Output for one interaction can be input for another interaction. So we can `multiply’ or `compose’ interactions to form patterns such as


These correspond to a braid which closes to a coloured trefoil, and to a coloured trefoil knot, correspondingly (see if you can figure out how before it is explained below).

Notive that operators are themselved coloured, and so it makes sense to to use them as inputs or as outputs for interactions. Objects which act on other objects may in turn be acted on.

I’m going to want to call the structures discussed above tangle machines, and my next step is going to be to justify that language, and related terminology which may be used to discuss them.

Let’s think of the Cayley graph of Q as an automaton. This graph has the elements of Q as its vertices, and a z labeled edge between x and x\triangleright z for all x,z\in Q. A process is a walk on this automaton (I think that this is consistent with automata theory usage of the word `process’- am I right?). The start point of the walk is its initial register and its endpoint is its terminal register. A machine is a collection of mutually interacting processes.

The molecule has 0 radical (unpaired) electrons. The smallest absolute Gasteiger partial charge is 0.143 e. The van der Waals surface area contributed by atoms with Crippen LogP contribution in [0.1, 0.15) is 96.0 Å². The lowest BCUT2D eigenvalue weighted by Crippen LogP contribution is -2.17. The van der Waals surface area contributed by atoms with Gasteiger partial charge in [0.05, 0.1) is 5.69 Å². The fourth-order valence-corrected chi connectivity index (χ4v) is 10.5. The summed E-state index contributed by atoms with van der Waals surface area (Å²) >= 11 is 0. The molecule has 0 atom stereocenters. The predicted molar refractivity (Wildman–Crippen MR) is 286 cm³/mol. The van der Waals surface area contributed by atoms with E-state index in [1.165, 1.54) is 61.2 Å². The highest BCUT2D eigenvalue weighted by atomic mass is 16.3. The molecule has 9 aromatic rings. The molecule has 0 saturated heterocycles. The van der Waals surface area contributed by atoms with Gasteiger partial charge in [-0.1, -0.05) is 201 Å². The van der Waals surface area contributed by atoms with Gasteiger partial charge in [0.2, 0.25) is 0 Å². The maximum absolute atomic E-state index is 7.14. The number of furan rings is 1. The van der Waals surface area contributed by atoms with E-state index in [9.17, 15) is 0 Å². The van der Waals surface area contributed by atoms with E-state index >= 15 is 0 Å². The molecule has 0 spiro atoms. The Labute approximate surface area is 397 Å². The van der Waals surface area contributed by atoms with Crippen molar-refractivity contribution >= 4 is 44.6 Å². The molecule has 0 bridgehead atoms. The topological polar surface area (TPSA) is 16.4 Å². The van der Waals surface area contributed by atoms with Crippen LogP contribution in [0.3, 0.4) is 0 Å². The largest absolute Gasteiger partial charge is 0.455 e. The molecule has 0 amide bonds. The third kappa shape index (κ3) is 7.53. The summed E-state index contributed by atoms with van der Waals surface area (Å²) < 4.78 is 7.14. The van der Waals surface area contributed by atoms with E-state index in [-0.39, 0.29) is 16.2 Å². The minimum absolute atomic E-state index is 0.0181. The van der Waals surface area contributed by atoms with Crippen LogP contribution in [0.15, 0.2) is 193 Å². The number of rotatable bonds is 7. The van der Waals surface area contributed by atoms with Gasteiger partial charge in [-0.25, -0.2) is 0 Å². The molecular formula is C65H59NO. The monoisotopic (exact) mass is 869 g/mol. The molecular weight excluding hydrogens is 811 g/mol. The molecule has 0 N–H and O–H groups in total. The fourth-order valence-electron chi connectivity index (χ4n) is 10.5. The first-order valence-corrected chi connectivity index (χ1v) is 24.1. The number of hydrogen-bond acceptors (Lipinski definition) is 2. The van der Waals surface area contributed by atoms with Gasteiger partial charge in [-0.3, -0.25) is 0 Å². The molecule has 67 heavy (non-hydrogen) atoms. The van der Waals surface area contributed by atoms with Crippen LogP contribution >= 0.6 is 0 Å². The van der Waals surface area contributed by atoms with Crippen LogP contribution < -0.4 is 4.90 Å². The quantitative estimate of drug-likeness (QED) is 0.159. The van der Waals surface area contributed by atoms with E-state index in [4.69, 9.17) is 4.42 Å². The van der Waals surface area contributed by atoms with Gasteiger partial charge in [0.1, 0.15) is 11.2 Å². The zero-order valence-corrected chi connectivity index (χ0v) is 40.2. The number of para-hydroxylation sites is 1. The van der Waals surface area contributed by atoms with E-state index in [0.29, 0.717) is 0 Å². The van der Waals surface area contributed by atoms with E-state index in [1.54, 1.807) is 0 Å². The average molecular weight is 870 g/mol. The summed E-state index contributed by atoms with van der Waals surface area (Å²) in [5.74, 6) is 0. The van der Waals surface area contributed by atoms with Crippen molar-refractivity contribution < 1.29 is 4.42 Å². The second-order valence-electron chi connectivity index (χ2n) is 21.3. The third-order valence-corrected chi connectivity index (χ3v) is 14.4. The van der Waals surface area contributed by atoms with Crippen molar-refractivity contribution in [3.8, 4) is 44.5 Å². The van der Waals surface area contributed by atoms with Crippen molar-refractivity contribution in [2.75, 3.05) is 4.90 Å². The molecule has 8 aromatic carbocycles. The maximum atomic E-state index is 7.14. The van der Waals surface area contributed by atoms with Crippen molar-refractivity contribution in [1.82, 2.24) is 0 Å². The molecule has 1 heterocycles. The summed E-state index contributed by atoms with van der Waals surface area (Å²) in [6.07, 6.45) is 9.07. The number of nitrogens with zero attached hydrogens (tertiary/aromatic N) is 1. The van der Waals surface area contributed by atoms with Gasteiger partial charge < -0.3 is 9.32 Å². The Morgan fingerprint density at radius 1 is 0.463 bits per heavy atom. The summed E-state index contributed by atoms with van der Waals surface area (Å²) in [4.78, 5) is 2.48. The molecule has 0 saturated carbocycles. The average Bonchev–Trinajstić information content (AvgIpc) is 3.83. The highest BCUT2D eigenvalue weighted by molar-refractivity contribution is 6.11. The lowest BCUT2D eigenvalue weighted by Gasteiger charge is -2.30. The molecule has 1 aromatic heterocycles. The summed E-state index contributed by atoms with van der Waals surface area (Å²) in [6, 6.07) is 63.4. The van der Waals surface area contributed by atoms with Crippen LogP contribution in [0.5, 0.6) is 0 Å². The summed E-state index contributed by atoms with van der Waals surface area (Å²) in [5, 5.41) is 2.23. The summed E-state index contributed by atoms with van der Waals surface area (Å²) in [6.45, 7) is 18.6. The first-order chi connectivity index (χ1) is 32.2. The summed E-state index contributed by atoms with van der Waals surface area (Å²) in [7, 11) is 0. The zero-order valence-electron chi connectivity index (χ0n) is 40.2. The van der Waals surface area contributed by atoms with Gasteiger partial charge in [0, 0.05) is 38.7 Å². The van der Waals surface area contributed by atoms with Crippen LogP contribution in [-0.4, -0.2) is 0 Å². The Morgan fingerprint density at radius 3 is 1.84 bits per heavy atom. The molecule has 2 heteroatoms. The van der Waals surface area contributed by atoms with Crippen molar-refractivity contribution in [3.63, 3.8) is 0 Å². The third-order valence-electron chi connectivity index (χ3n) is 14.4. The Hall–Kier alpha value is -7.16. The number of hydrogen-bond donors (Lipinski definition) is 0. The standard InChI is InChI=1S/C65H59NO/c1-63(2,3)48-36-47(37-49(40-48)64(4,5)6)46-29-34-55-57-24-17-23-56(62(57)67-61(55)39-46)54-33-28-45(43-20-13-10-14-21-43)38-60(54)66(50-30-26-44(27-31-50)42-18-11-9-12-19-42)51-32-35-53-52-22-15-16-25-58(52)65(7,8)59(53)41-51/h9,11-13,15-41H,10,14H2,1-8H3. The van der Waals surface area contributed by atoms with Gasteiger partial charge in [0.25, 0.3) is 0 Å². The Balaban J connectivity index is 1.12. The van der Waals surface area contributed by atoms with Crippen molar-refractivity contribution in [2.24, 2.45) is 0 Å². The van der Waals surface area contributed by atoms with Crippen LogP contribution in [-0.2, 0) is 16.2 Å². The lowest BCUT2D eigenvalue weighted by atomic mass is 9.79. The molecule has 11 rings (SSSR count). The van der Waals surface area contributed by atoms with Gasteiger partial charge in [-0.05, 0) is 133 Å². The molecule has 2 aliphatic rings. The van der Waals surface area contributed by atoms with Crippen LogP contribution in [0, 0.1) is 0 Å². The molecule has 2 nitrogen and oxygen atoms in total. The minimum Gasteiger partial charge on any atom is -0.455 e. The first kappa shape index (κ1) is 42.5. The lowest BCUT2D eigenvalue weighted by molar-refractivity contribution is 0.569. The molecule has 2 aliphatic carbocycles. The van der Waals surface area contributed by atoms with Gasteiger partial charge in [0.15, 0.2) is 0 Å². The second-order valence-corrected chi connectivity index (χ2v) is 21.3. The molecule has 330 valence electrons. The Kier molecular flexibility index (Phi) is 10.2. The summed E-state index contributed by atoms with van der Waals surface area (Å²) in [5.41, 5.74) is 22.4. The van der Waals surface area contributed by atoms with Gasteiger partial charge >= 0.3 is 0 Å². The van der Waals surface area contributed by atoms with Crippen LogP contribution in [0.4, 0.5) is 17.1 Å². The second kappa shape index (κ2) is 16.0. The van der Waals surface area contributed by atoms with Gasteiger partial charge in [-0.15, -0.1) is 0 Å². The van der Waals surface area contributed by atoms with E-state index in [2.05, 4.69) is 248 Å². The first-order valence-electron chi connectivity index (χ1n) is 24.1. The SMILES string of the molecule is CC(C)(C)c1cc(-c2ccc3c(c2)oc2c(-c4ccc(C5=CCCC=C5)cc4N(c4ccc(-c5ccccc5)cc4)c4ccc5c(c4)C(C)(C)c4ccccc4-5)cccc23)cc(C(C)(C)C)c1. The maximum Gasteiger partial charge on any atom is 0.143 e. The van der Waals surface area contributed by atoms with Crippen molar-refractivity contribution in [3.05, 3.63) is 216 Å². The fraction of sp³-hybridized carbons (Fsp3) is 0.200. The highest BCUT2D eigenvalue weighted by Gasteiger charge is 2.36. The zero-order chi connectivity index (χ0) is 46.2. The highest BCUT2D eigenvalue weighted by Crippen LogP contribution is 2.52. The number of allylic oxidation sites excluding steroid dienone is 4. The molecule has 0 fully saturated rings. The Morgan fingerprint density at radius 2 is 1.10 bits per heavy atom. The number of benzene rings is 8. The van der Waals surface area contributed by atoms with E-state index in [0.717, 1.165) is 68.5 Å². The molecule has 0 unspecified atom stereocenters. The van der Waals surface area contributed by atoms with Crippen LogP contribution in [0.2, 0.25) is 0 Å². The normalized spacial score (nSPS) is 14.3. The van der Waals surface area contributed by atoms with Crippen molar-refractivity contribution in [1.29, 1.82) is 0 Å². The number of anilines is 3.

A machine is a graph (V,E) each of whose connected components is either a line graph or a cycle, together with a partially-defined function \phi\colon\, E\to V\times \{\pm\} (which assigns to each edge the vertex corresponding to the operator in the interaction across that edge, with a plus sign if it’s \triangleright and a minus sign if it’s \triangleleft, and this sign is called \mathrm{sgn}(e)) and a function \rho\colon\, V\to Q (uploading a colour into each register) such that, if e is an edge from v to w then we have: